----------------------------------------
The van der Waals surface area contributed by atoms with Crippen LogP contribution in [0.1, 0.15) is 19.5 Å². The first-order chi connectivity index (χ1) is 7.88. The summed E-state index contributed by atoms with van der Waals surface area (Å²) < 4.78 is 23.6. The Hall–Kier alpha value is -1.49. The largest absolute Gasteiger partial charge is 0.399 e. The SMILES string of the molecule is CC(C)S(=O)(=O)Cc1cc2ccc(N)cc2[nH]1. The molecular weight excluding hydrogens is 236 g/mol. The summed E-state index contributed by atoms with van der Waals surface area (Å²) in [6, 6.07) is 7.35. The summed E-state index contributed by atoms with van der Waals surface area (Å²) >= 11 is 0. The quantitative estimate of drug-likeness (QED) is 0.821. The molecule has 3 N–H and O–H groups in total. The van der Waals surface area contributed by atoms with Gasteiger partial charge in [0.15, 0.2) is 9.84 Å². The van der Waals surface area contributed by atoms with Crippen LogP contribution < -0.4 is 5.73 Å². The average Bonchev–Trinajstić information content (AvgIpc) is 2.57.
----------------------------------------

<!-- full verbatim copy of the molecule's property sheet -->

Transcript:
The van der Waals surface area contributed by atoms with Crippen LogP contribution in [0.1, 0.15) is 19.5 Å². The first-order chi connectivity index (χ1) is 7.88. The summed E-state index contributed by atoms with van der Waals surface area (Å²) < 4.78 is 23.6. The Hall–Kier alpha value is -1.49. The largest absolute Gasteiger partial charge is 0.399 e. The SMILES string of the molecule is CC(C)S(=O)(=O)Cc1cc2ccc(N)cc2[nH]1. The molecular weight excluding hydrogens is 236 g/mol. The summed E-state index contributed by atoms with van der Waals surface area (Å²) in [6, 6.07) is 7.35. The summed E-state index contributed by atoms with van der Waals surface area (Å²) >= 11 is 0. The quantitative estimate of drug-likeness (QED) is 0.821. The molecule has 3 N–H and O–H groups in total. The van der Waals surface area contributed by atoms with Gasteiger partial charge in [0.15, 0.2) is 9.84 Å². The van der Waals surface area contributed by atoms with Crippen LogP contribution < -0.4 is 5.73 Å². The average Bonchev–Trinajstić information content (AvgIpc) is 2.57.